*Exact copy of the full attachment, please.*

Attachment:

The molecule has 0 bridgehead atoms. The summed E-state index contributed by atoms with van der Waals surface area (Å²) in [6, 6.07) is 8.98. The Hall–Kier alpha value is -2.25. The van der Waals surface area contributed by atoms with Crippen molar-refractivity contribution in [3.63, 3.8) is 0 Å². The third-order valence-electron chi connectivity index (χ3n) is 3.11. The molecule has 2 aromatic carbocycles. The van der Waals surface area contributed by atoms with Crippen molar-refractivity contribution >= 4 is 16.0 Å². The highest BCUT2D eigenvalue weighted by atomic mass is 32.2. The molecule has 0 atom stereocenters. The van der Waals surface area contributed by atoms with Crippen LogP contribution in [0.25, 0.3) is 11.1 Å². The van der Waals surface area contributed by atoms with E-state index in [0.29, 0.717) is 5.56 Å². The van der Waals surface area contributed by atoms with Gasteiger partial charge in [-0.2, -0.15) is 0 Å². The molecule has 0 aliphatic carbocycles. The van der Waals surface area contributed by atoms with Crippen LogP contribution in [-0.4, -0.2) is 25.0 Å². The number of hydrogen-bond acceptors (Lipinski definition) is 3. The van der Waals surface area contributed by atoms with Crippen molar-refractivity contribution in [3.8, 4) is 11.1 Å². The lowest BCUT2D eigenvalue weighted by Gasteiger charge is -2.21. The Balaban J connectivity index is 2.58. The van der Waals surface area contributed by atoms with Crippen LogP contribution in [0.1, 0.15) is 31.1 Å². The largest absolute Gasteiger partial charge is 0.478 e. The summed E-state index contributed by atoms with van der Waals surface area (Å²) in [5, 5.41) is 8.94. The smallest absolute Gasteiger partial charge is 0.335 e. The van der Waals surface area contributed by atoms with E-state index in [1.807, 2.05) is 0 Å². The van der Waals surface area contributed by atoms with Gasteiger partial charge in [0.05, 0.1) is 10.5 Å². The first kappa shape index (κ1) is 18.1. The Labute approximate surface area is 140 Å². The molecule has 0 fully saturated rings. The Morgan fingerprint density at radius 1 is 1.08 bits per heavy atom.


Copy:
The molecule has 0 bridgehead atoms. The summed E-state index contributed by atoms with van der Waals surface area (Å²) in [6, 6.07) is 8.98. The Hall–Kier alpha value is -2.25. The van der Waals surface area contributed by atoms with Crippen molar-refractivity contribution in [3.63, 3.8) is 0 Å². The third-order valence-electron chi connectivity index (χ3n) is 3.11. The molecule has 2 aromatic carbocycles. The van der Waals surface area contributed by atoms with Crippen molar-refractivity contribution >= 4 is 16.0 Å². The highest BCUT2D eigenvalue weighted by atomic mass is 32.2. The molecule has 0 atom stereocenters. The van der Waals surface area contributed by atoms with Crippen LogP contribution in [0.25, 0.3) is 11.1 Å². The van der Waals surface area contributed by atoms with E-state index in [0.29, 0.717) is 5.56 Å². The van der Waals surface area contributed by atoms with Gasteiger partial charge in [-0.2, -0.15) is 0 Å². The molecule has 0 aliphatic carbocycles. The van der Waals surface area contributed by atoms with Crippen LogP contribution in [-0.4, -0.2) is 25.0 Å². The number of hydrogen-bond acceptors (Lipinski definition) is 3. The van der Waals surface area contributed by atoms with Crippen molar-refractivity contribution in [3.8, 4) is 11.1 Å². The lowest BCUT2D eigenvalue weighted by Gasteiger charge is -2.21. The Balaban J connectivity index is 2.58. The van der Waals surface area contributed by atoms with Crippen LogP contribution in [0.1, 0.15) is 31.1 Å². The largest absolute Gasteiger partial charge is 0.478 e. The summed E-state index contributed by atoms with van der Waals surface area (Å²) in [5, 5.41) is 8.94. The smallest absolute Gasteiger partial charge is 0.335 e. The van der Waals surface area contributed by atoms with E-state index in [1.807, 2.05) is 0 Å². The van der Waals surface area contributed by atoms with Gasteiger partial charge in [0.05, 0.1) is 10.5 Å². The first kappa shape index (κ1) is 18.1. The Labute approximate surface area is 140 Å². The molecule has 0 fully saturated rings. The Morgan fingerprint density at radius 1 is 1.08 bits per heavy atom.